The House of Mirth (2000)

THE HOUSE OF MIRTH, an explosive, hyper-kinetic, ultra-violent I wish 
Edith Wharton adaptation, stars Gillian "Scully and Crossbones" Ander-
son as a cash-strapped husband hunter in turn-of-the-century New York. 
She's got the looks, is of the right age, and appears bred from rea-
sonably healthy stock.  Her *hots*, however, are for a smirking, dim-
pled-chin (chinned?) art collector (Eric Stoltz), but he's not biting 
and probably 'cause she's so shameless in her "shopping."  And so mer-
rily, merrily the Modern Bride-to-Be spins along, attempting to turn 
heads, particularly those attached to wealthy male bodies.  (Transla-
tion:  an ass-load of stately flirtations, batted eyes, and, in reac-
tion, upturned noses.)  The costumes in this one are stunning and, 
when combined with the equally eye-popping sets, result in museum-
quality indoor shots.  The dialogue, adapted from Wharton's novel by 
writer/director Terence Davies, is cracklin' good at times, too.  And 
the occasional cattiness-- between rival femme fisherwomen-- is fun to 
watch.  (Nice theme of female self-sufficiency, too!)  Too bad the 
performances are so damn stilted.  Sure, all those nine-month pregnant 
pauses are probably period-perfect, but the net effect, scene after 
scene, interaction after interaction, is a movie that appears moving 
in slow-motion.  

Admittedly, a big chunk o' problem is Anderson, who is a fascinating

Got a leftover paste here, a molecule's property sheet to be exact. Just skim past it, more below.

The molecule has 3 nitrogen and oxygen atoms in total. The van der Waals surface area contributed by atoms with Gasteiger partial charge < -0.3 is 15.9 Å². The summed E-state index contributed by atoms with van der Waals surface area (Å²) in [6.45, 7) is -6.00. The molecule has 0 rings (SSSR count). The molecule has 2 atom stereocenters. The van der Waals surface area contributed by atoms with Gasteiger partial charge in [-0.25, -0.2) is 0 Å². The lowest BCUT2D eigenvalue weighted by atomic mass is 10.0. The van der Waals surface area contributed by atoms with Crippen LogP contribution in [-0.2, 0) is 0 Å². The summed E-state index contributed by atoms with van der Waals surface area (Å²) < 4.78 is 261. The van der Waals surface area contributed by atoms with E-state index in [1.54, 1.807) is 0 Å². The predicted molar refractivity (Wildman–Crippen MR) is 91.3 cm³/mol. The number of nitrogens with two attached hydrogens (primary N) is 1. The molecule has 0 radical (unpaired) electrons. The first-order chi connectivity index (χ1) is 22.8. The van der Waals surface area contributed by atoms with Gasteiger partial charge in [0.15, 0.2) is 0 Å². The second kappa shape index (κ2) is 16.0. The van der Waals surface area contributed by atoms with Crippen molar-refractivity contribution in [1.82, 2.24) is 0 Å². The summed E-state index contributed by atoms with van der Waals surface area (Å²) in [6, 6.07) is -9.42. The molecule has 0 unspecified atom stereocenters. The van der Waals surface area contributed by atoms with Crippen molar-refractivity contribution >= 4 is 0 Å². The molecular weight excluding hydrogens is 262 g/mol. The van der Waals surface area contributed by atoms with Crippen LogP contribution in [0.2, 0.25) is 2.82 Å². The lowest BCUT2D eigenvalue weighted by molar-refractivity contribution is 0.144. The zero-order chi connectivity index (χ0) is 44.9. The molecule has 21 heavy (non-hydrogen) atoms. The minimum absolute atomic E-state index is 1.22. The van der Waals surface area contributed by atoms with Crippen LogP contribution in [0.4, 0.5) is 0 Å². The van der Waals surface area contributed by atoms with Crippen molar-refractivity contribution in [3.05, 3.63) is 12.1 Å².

error.  She looks unsure in most scenes, her gaze oft-vacant and her 
naturally raised upper-lip lending the effect that her character has 
just whiffed something woof!.  And she moves with the mechanical fra-
gility of a glass figurine who expects to break at the very next mis-
step.  (Hell, even her *voice* sounds wrong.  Was she dubbed?)  Sure, 
*some* (controlled) fire erupts here and there.  Laura Linney's a 
bitchy stitch as "Bertha."  And Dan Aykroyd (!) gooses the first hour 
to life when his financially assisting "Gus" angrily demands compensa-
tion of a, ahem, non-monetary sort.  His is a glorious blast of fast, 
firm emotion in an otherwise cold, settled soup of "molassic" melodra-
ma.  We left at the one-fifteen mark, bored...  With Terry Kinney, An-
thony LaPaglia, Jodhi May, Elizabeth McGovern, and Eleanor Bron as a 
disapproving aunt.  Now *there* is a ready-made Star Wars villain!  
With those stringy locks and dark, hollow eyes, she'd be a perfect Em-
porer-ess!  (Rated "PG"/140 min.)

Grade: W/O

Copyright 2001 by Michael J. Legeros
Movie Hell is a trademark of Michael J. Legeros

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Copyright 2001 by Michael J. Legeros -Movie Hell™ is a trademark of Michael J. Legeros